I have two different study groups (A: intervention, B: no intervention/control), each around n~220 patients. Now, every patient has had monthly check-ups for 12 months where blood was drawn, so for each patient, I have 12 metric values of lab values. I ran tests to see whether the data (i.e. the lab values) was normally distributed; it was not, therefore I am looking for a non-parametric test.

My null hypothesis would be: "There is no significant difference between Group A and Group B in terms of lab values over the course of 12 months of follow up."

What test should I use?

  • $\begingroup$ Data do not need to be normally distributed. It is helpful (but often not necessary if you have "enough" data) for residuals to be normally distributed and homoskedastic. Best to check that first. $\endgroup$ Dec 16, 2023 at 12:39
  • $\begingroup$ That said, you will need to be much more precise in your null hypothesis, whether you go with a parametric or a nonparametric test. Repeated measurements and especially time series are complex. Are you looking for differences at the last time point, differences at any time point, differences between the time series dynamics (one would expect autocorrelation between your measurements; do you posit a fixed AR(p) model or is the order to be determined by the data? In any case, differences in dynamics could mean differences in the first AR coefficient, or in multiple ones), or something else? $\endgroup$ Dec 16, 2023 at 12:42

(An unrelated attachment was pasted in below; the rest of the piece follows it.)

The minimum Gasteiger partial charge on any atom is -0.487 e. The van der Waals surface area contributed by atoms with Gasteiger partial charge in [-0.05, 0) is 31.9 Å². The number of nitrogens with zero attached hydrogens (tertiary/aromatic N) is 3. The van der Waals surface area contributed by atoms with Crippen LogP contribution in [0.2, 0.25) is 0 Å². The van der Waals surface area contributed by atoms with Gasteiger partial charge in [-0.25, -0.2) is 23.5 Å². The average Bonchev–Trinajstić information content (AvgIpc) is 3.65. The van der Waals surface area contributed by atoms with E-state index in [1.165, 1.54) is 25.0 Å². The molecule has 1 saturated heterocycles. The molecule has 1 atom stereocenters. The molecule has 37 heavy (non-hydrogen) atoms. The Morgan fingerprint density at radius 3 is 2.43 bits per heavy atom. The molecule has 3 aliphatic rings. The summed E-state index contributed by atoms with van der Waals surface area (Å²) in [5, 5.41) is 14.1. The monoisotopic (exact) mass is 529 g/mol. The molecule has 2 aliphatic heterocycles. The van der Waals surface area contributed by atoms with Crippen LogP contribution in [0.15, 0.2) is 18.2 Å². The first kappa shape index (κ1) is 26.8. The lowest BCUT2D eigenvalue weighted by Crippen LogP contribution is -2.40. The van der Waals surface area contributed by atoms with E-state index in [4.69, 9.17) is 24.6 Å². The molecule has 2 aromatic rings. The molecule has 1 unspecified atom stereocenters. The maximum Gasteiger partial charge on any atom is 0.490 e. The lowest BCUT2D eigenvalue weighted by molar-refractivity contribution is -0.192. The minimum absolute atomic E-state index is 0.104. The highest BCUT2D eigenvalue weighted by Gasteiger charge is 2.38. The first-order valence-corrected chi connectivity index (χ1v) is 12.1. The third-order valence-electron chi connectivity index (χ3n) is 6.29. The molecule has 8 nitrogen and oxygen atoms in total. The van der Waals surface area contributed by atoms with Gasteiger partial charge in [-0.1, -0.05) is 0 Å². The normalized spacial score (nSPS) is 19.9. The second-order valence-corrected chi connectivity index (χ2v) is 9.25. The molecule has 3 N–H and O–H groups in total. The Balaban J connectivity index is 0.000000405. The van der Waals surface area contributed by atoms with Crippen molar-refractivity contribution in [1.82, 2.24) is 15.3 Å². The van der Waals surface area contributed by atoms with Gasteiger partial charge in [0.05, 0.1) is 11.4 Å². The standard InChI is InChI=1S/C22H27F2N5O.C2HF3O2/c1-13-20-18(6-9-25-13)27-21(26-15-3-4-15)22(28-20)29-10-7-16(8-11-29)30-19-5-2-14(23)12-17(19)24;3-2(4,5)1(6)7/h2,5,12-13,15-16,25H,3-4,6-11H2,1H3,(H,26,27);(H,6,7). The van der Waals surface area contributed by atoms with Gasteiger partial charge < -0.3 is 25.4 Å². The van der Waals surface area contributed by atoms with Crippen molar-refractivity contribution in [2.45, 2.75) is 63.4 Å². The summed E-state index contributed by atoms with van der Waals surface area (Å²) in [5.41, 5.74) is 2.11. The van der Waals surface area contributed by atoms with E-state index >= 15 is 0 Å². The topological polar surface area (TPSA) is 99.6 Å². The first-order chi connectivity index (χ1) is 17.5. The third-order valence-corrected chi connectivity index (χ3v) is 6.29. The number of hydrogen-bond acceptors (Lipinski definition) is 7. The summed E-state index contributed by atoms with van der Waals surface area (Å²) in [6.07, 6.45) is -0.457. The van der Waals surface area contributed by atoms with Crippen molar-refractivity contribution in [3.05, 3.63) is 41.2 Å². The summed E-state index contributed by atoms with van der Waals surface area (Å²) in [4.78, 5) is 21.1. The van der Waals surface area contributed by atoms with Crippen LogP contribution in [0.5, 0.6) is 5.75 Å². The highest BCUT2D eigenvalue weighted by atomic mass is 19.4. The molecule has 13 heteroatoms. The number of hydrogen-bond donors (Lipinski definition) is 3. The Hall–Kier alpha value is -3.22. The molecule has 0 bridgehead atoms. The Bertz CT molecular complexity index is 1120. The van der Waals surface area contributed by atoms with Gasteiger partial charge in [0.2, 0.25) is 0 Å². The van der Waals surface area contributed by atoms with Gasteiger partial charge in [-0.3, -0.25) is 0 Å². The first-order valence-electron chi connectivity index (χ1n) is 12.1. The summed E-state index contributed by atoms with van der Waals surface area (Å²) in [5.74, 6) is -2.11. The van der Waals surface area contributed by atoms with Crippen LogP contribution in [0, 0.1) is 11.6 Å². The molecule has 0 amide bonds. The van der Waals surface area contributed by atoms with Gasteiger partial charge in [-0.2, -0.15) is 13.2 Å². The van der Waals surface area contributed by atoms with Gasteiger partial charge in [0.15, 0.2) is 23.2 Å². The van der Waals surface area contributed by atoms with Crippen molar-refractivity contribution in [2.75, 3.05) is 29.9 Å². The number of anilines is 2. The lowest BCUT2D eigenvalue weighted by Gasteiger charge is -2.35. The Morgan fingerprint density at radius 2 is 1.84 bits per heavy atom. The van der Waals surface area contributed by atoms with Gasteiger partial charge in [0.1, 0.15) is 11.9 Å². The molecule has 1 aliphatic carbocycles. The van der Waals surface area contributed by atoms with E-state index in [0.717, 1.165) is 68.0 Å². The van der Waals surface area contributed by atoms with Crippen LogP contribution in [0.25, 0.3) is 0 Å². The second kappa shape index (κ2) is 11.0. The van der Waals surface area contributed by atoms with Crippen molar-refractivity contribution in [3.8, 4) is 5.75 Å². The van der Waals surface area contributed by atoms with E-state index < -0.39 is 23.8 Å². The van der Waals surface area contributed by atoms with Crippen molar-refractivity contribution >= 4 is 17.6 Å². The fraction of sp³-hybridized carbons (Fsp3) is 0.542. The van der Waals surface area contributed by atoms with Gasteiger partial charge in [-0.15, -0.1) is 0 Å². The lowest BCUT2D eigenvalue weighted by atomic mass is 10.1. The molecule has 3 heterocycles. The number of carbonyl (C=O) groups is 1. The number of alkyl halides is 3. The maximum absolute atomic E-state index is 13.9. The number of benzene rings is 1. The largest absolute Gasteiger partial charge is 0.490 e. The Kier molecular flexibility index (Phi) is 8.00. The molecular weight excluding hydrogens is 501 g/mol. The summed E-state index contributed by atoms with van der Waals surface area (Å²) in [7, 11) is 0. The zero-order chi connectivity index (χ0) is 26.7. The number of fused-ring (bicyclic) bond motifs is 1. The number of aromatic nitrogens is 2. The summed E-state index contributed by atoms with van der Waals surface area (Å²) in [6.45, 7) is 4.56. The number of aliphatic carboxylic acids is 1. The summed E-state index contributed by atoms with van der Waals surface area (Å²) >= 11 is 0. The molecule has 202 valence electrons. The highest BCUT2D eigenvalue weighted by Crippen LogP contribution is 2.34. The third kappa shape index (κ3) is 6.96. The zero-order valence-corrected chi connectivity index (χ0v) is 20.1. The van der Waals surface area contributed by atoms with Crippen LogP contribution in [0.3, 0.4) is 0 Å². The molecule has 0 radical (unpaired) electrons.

1 Answer 1


Welcome to CrossValidated Simon.

Consider stating the goals in terms of what you'd like to estimate. Here it may be to estimate the longitudinal trajectories, by group A vs. B. This can be done by modeling the fixed effect of time flexibly (e.g., using a regression spline) and using a longitudinal model that does not assume a distribution. An example model is a proportional odds ordinal logistic semi parametric model, which can be extended to the longitudinal case using a Markov process, random effects, or GEE. More information may be found here. Any of these 3 approaches capitalizes on the proportional odds model being a generalization of the Wilcoxon test (a test you might have used were there to be only one time point).

If you want to do an analysis on the original scale in order to obtain mean trajectories, you may have to spend time transforming Y so that the residuals have a symmetric and Gaussian-like distribution.


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